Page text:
He talks about his role in Alfie and how he understood Alfie but was not like him, so he pictured a friend that was very much like Alfie’s fictional character stood next to the camera and imagined him talking. He also used this technique when playing the University lecturer in ‘Educating Rita’. He discusses how as an actor you have to steal personality traits and behaviours from other people around you, or even characters from films you have seen, to create a more three-dimensional construction of the character you are playing.

'The best movie actors become their characters to such an extent that the product isn’t viewed by an audience as a performance. It’s a strange situation, but in film a person is a person, not an actor; and yet you need an actor to play the person.' Michael Caine

This book also shows you how acting worked in the 1960's,1970's and beyond, the differences in the way that staff behind the scenes worked, even gender differences and technical advances which changed the way actors worked in the film world. In the 1960's there was a huge cultural change between the social classes and it was not unusual to see some actors getting big breaks without having gone to acting school, Some were members of local acting classes but had never studied the art of acting. A few working class students were given scholarships to study acting at University. The social classes mixed creatively more than any other time in the 1960's. Acting students attending auditions now might face a completely different landscape when it comes to auditions and getting parts.

Caine talks about being given the part for Zulu stating that the director's wanted a posh actor, someone that spoke very upper class for the role. But after seeing Caine audition changed direction. He also discusses the fact that people pigeon holed him as a 'cockney working class actor' and the problems this caused in his career. He talks about entering sets where he only had one line to speak, waiting for hours to say that one line and that many stars on the film sets could be very arrogant and refused to talk to anyone below them. Caine dismisses the idea of the 'movie star' and instead talks about the techniques and art of acting. He does not see himself as movie star but only an actor. He tells you about competitveness bewteen actors that some thrive on, but he does not like to be competitive and does not think it helps his acting career to be like that.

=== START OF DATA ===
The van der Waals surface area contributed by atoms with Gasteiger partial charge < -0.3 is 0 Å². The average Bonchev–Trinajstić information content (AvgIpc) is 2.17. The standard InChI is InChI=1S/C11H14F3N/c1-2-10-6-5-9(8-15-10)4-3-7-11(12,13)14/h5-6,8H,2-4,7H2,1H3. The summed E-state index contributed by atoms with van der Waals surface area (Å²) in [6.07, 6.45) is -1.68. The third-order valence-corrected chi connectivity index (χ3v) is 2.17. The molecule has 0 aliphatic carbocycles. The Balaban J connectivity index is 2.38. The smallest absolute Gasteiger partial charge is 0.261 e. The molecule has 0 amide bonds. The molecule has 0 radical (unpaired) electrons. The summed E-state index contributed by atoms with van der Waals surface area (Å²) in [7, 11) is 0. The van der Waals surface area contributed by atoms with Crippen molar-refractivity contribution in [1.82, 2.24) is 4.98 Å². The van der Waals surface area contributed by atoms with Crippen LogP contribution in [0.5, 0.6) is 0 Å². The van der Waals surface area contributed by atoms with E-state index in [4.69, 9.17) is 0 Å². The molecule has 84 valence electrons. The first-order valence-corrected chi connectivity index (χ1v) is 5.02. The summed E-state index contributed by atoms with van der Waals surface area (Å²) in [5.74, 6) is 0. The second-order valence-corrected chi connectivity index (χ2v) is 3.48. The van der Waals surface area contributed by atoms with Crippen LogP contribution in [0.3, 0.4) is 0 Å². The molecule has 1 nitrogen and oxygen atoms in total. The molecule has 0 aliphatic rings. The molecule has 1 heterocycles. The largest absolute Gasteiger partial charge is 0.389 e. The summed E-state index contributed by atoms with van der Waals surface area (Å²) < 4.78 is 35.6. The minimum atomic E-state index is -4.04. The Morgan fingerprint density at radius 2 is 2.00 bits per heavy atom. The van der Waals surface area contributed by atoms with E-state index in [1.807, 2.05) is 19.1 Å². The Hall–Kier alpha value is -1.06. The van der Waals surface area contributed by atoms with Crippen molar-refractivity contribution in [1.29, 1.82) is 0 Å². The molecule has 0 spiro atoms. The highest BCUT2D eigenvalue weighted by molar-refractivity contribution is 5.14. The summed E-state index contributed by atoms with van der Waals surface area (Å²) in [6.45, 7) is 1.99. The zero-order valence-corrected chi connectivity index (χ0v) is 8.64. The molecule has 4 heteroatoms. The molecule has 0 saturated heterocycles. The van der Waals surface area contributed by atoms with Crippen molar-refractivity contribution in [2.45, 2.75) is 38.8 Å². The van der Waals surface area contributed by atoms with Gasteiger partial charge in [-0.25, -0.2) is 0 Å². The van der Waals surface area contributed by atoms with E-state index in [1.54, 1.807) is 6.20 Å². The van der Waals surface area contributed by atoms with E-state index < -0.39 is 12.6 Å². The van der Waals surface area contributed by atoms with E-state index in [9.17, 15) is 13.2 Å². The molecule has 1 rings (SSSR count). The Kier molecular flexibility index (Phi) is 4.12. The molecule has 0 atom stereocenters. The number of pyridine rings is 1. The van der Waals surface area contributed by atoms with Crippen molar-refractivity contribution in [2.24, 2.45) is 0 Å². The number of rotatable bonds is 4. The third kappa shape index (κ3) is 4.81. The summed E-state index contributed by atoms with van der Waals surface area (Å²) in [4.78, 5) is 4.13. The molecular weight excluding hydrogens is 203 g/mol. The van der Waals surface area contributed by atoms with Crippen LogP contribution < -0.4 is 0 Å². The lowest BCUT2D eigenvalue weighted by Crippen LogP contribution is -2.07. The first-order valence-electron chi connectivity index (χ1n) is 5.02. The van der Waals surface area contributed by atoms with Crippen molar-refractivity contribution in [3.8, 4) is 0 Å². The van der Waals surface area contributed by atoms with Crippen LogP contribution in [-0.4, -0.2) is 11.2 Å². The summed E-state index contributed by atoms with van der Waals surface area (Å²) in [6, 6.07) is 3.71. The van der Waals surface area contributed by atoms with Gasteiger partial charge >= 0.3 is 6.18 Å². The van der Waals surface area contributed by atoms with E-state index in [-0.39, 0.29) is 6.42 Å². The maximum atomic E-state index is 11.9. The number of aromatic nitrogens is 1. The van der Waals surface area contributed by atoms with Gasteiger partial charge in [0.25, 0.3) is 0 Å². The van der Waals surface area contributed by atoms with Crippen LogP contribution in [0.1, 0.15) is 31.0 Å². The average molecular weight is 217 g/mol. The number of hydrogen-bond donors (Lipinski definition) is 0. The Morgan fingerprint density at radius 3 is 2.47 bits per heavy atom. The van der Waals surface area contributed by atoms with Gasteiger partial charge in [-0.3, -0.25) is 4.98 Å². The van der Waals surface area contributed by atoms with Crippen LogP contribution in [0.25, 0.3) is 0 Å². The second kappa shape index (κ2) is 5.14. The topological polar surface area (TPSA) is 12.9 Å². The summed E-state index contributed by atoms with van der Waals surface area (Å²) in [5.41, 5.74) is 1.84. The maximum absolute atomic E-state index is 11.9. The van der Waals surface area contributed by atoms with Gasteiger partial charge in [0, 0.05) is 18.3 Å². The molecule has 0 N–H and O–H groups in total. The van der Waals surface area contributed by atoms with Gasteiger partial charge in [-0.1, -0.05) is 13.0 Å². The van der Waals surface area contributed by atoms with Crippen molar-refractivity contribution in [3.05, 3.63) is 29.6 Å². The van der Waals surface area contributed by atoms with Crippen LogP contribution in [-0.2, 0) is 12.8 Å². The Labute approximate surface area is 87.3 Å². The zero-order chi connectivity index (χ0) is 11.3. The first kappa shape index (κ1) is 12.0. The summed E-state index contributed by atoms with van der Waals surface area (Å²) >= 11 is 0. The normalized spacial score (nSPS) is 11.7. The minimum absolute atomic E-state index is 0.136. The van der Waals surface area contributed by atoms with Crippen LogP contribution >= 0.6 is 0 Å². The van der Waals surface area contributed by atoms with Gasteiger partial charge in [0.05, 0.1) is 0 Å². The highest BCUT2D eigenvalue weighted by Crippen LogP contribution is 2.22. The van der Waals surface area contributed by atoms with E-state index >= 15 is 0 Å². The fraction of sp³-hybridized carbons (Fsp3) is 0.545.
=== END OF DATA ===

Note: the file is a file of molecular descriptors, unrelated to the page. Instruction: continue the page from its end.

"To be a movie star, you have to invent yourself. I was a Cockney boy and obviously didn’t fit anybody’s idea of what an actor was supposed to be, so I decided to put together elements that added up to a memorable package. I got myself seen around the “in” spots, wearing glasses and smoking a cigar. I became known as “that guy who wears glasses and smokes a cigar.” Then people began to say, “He plays working-class parts.” Suddenly I was “that working-class actor who wears glasses and smokes a cigar.” Then word spread that I was quite amenable, so I became “that easy-to-work-with working-class actor who wears glasses and smokes a cigar.” It was the truth, but I had quite consciously assembled that truth so nobody could miss it.

This book is easy to read and full of interesting information about acting, the film world and technical information as well as personal stories by Michael Caine. It would be ideal for any young would-be actor, anyone researching acting or interested in filmmaking. It is based on a series of Caine teaching acting from the BBC.